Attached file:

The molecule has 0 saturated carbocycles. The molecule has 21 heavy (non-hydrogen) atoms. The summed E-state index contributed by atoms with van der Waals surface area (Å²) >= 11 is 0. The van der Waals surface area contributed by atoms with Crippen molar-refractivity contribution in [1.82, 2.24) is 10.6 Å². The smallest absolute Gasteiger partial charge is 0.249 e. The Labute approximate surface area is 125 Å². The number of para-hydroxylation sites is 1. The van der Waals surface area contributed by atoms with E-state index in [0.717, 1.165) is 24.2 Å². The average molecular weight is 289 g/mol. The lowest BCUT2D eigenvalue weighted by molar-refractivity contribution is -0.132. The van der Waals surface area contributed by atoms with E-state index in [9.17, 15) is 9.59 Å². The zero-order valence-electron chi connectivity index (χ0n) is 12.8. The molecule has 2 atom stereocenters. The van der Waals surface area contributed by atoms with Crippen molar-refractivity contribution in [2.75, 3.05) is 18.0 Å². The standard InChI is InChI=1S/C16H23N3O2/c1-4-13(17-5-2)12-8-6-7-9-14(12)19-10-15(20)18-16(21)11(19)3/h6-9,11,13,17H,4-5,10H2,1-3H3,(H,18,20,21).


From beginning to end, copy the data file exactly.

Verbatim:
The molecule has 0 saturated carbocycles. The molecule has 21 heavy (non-hydrogen) atoms. The summed E-state index contributed by atoms with van der Waals surface area (Å²) >= 11 is 0. The van der Waals surface area contributed by atoms with Crippen molar-refractivity contribution in [1.82, 2.24) is 10.6 Å². The smallest absolute Gasteiger partial charge is 0.249 e. The Labute approximate surface area is 125 Å². The number of para-hydroxylation sites is 1. The van der Waals surface area contributed by atoms with E-state index in [0.717, 1.165) is 24.2 Å². The average molecular weight is 289 g/mol. The lowest BCUT2D eigenvalue weighted by molar-refractivity contribution is -0.132. The van der Waals surface area contributed by atoms with E-state index in [9.17, 15) is 9.59 Å². The zero-order valence-electron chi connectivity index (χ0n) is 12.8. The molecule has 2 atom stereocenters. The van der Waals surface area contributed by atoms with Crippen molar-refractivity contribution in [2.75, 3.05) is 18.0 Å². The standard InChI is InChI=1S/C16H23N3O2/c1-4-13(17-5-2)12-8-6-7-9-14(12)19-10-15(20)18-16(21)11(19)3/h6-9,11,13,17H,4-5,10H2,1-3H3,(H,18,20,21).